SEA/LNG announced that is firmly supports that LNG is a viable pathway to be in line with IMO’s 2020 GHG targets. The shipping sector has two important paths two follow. Firstly, the industry aims to a rapid improvement of air quality. Secondly, the decrease of GHG emissions is vital.
SEA\LNG in collaboration with SGMF has commissioned an independent study to establish the facts regarding GHG emissions from LNG as a marine fuel considering all emissions from well-to-wake for LNG and other fuels.
As the study is currently under review, its results will be published in April.
SEA\LNG Chairman, Peter Keller, noted that LNG offers commercially viable long-term solutions in favour of IMO GHG goals.
LNG along with efficiency measures being developed for new ships in response to the IMO’s Energy Efficiency Design Index (EEDI), will provide a way of meeting the IMO’s target of a 40% decrease in GHG by 2030 for international shipping.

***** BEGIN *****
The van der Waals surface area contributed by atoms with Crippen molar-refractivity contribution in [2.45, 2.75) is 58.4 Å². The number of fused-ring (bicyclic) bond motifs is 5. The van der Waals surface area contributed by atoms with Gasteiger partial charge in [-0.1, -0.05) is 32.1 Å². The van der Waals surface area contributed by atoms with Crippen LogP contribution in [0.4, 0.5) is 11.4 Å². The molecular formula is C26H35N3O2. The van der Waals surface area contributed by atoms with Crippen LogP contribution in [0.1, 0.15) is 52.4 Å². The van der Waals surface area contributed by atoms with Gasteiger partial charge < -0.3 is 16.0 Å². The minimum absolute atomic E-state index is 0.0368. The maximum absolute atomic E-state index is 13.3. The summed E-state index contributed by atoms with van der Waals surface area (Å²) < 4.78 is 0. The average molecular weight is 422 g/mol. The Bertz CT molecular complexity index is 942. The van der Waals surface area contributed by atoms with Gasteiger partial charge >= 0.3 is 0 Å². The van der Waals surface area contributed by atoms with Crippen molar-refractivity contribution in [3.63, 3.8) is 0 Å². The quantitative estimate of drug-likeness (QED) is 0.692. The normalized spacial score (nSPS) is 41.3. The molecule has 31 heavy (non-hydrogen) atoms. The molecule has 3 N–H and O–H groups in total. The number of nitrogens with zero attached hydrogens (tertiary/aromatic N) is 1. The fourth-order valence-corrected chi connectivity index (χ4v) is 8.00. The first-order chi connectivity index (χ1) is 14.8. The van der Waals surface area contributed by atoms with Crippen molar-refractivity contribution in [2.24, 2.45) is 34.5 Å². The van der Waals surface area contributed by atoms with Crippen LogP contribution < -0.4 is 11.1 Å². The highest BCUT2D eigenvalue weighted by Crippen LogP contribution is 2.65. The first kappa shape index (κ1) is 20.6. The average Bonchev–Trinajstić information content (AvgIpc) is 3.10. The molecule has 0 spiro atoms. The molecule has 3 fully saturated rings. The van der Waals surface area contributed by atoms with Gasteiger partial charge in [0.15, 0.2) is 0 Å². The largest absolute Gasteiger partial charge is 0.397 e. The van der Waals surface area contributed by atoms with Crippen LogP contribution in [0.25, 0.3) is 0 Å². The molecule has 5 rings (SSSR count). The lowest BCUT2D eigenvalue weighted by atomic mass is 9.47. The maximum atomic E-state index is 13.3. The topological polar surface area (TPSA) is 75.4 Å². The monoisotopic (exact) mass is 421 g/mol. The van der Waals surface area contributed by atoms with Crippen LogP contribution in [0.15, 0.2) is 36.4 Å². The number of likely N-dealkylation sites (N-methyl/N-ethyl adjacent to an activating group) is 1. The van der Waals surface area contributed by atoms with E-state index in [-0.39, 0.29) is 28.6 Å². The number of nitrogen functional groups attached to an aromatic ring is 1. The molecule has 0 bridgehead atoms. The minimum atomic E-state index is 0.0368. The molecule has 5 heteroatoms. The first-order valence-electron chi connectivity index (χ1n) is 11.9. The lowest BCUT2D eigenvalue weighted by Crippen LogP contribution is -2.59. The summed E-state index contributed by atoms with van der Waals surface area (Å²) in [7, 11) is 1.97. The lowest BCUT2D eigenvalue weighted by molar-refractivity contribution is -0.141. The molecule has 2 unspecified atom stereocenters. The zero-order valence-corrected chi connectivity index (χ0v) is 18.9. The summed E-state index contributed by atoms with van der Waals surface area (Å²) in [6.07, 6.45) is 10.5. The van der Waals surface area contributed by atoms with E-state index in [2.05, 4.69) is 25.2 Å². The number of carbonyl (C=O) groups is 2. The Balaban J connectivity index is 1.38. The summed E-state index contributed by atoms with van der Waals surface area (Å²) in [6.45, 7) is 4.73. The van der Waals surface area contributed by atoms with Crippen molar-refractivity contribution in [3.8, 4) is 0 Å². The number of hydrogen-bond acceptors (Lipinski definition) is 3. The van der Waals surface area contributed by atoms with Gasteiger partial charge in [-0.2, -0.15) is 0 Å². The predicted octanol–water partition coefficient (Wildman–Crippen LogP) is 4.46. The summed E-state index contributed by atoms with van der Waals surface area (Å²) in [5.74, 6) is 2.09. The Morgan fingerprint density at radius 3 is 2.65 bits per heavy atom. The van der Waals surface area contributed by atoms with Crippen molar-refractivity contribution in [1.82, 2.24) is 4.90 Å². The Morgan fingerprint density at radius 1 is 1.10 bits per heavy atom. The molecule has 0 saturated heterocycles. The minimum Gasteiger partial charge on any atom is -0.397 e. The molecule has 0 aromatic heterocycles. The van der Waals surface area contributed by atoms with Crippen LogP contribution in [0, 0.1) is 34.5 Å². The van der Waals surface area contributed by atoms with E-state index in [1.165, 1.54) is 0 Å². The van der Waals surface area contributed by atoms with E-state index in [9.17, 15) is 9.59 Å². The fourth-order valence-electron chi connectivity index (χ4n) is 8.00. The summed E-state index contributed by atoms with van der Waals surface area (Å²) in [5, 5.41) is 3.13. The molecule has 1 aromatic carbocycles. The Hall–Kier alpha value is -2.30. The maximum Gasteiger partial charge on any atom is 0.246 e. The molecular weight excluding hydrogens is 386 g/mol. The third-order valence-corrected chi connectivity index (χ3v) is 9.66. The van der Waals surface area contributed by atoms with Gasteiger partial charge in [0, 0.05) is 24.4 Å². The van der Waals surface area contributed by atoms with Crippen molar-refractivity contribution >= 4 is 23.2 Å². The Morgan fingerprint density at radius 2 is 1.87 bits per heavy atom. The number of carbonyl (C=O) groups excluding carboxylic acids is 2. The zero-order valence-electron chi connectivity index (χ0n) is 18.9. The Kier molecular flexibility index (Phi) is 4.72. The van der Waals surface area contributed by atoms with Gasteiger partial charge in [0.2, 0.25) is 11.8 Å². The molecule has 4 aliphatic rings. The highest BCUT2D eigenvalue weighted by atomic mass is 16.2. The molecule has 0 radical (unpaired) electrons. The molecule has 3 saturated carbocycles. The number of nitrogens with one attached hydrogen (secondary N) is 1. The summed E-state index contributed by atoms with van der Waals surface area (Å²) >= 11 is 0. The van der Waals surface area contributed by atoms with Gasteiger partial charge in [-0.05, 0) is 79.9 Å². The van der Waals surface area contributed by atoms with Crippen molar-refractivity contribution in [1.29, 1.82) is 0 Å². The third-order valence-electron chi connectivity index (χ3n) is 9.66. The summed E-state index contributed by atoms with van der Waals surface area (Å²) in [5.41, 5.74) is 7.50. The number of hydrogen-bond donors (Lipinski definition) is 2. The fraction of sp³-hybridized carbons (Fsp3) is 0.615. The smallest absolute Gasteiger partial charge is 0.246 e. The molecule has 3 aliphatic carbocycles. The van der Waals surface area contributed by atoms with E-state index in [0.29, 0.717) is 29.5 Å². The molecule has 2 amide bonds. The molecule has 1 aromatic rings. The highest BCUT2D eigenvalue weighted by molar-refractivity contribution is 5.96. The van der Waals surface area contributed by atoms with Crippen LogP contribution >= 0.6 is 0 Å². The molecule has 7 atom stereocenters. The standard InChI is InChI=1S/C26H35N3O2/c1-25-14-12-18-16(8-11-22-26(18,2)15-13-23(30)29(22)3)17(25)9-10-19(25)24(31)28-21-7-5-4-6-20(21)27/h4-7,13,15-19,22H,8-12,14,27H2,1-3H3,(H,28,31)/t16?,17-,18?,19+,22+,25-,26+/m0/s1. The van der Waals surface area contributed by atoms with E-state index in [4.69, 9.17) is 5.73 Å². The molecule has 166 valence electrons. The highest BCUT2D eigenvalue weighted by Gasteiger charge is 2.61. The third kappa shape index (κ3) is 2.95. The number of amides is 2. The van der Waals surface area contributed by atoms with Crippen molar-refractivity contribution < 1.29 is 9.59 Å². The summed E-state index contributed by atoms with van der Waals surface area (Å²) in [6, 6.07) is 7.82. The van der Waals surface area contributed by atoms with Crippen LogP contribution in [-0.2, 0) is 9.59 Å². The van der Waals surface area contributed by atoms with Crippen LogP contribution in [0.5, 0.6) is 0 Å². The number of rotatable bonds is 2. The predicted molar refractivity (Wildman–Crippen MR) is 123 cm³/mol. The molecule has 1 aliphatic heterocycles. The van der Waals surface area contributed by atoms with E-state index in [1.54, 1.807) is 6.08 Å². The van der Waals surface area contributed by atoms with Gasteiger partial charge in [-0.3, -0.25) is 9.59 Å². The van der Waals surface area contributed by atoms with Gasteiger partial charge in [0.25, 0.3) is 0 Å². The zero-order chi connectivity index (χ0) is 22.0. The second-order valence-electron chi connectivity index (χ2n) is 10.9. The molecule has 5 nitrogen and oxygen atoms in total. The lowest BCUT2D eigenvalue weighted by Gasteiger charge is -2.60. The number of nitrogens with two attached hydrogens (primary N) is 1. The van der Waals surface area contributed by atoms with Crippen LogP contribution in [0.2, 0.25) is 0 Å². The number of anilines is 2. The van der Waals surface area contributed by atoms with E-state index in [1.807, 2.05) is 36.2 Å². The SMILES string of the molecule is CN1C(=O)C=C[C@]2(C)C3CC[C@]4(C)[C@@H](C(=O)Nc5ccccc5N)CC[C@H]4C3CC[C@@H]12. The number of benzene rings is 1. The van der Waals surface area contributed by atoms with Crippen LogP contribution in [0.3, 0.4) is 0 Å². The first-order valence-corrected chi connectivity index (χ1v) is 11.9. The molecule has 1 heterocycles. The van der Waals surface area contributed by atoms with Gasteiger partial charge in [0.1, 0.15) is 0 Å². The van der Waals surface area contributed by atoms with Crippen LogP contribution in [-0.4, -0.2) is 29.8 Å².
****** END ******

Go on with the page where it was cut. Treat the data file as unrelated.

Moreover, many are the solutions being developed that will enable emissions saving to be realised in the future.
For instance Mr Keller referred to
Mixing LNG with bioLNG (from biogas) as a ‘drop-in’ fuel significantly reduces GHG emissions. Longer term, ‘power-to-gas’ is a key technology with the potential to produce large volumes of renewable LNG.
LNG outperforms other conventional fuel, as it mitigates local emissions and enhances air quality.
LNG emits zero sulphur oxides and virtually zero particulate matter (PM) and compared to existing heavy marine fuel oils, LNG emits 90% less nitrogen oxides (NOx).
Technologies that seem to have promise, safety, and scalability could be built upon marine fuel infrastructure for LNG and clearly indicate that it is inaccurate to conclude that LNG will not provide a pathway to meeting IMO 2050 GHG ambitions.
Concluding, LNG can and does solve the air quality issues the maritime industry has been working on for decades and sets a path forward to meet IMO GHG targets.